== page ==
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posted by LaminatorX on Tuesday January 13 2015, @04:32PM   Printer-friendly
from the ought-to-be-enough-for-anybody dept.

The Guardian has an interesting article on the current quest sweeping Silicon Valley to disrupt death and the $1m prize challenging scientists to “hack the code of life” and push human lifespan past its apparent maximum of about 120 years. Hedge Fund Manager Joon Yun's Palo Alto Longevity Prize, which 15 scientific teams have so far entered, will be awarded in the first instance for restoring vitality and extending lifespan in mice by 50%:

Billionaires and companies are bullish about what they can achieve. In September 2013 Google announced the creation of Calico, short for the California Life Company. Its mission is to reverse engineer the biology that controls lifespan and “devise interventions that enable people to lead longer and healthier lives”. Though much mystery surrounds the new biotech company, it seems to be looking in part to develop age-defying drugs. In April 2014 it recruited Cynthia Kenyon, a scientist acclaimed for work that included genetically engineering roundworms to live up to six times longer than normal, and who has spoken of dreaming of applying her discoveries to people. “Calico has the money to do almost anything it wants,” says Tom Johnson, an earlier pioneer of the field now at the University of Colorado who was the first to find a genetic effect on longevity in a worm.

Why might tech zillionaires choose to fund life extension research? Three reasons reckons Patrick McCray, a historian of modern technology at the University of California, Santa Barbara. First, if you had that much money wouldn’t you want to live longer to enjoy it? Then there is money to be made in them there hills. But last, and what he thinks is the heart of the matter, is ideology. If your business and social world is oriented around the premise of “disruptive technologies”, what could be more disruptive than slowing down or “defeating” ageing? “Coupled to this is the idea that if you have made your billions in an industrial sector that is based on precise careful control of 0s and 1s, why not imagine you could extend this to the control of atoms and molecules?,” he says.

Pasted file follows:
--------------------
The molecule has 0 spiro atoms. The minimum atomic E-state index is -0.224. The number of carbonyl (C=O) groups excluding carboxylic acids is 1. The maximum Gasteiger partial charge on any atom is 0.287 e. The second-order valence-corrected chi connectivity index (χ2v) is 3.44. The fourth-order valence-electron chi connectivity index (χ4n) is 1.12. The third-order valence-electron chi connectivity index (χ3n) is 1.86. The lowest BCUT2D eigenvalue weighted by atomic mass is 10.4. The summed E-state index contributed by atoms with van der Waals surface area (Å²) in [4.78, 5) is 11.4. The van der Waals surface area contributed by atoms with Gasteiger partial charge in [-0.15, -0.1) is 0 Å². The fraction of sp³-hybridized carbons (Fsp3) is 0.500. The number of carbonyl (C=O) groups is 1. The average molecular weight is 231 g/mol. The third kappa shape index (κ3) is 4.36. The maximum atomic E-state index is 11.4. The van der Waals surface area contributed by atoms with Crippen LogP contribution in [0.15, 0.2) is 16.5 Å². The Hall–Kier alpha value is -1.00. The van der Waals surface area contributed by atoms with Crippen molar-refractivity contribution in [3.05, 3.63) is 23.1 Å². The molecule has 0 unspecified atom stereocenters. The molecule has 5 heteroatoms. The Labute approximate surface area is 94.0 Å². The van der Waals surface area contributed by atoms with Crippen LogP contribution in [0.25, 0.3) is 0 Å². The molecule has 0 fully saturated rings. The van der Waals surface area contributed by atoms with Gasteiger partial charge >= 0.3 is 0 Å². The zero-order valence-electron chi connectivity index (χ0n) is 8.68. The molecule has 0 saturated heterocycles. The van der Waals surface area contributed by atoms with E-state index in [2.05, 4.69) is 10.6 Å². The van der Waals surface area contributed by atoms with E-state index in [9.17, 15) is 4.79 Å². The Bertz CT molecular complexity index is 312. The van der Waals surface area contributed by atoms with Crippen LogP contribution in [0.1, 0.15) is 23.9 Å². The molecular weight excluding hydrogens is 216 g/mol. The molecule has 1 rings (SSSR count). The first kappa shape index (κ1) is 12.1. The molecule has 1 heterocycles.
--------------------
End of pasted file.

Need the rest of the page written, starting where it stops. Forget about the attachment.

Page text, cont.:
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  • (Score: 0) by Anonymous Coward on Tuesday January 13 2015, @07:55PM

    by Anonymous Coward on Tuesday January 13 2015, @07:55PM (#134510)

    The same factors behind aging are responsible for Alzheimer's, cancer, forms of heart disease, etc. Treat them [wikipedia.org], and people will be reaching "natural maximal life spans" and living healthier than old people have lived in the past. Living 120+ or 1,000+ years is just a consequence of treating the diseases of aging.

  • (Score: 2) by maxwell demon on Tuesday January 13 2015, @09:53PM

    by maxwell demon (1608) on Tuesday January 13 2015, @09:53PM (#134551) Journal

    Actually a cell must disable the limit on divisions (that is, programmed death) in order to become a cancer cell. So most likely the "cure" to ageing would not reduce, but rather advance cancer.

    --
    The Tao of math: The numbers you can count are not the real numbers.
    • (Score: 0) by Anonymous Coward on Tuesday January 13 2015, @10:57PM

      by Anonymous Coward on Tuesday January 13 2015, @10:57PM (#134567)

      I have no problem with that. Statistically speaking, everyone will eventually get cancer, and everyone already has cancer or a cell that is partially on the path to becoming cancer. There are thousands of different kinds of cancer. So the final solution to cancer is something that can treat any kind of cancer at the level of individual faulty cells. Aka a nanobot that can destroy cells or fix DNA transcription errors. Which can also be used to target other causes of aging, like the accumulation of intracellular waste.

      A couple of stopgaps to the true nanobot cancer killer are gene therapy targeting the exact mutation that causes one kind of cancer, or nanoparticles that deliver chemotherapy directly to cancer cells, avoiding damage to healthy cells.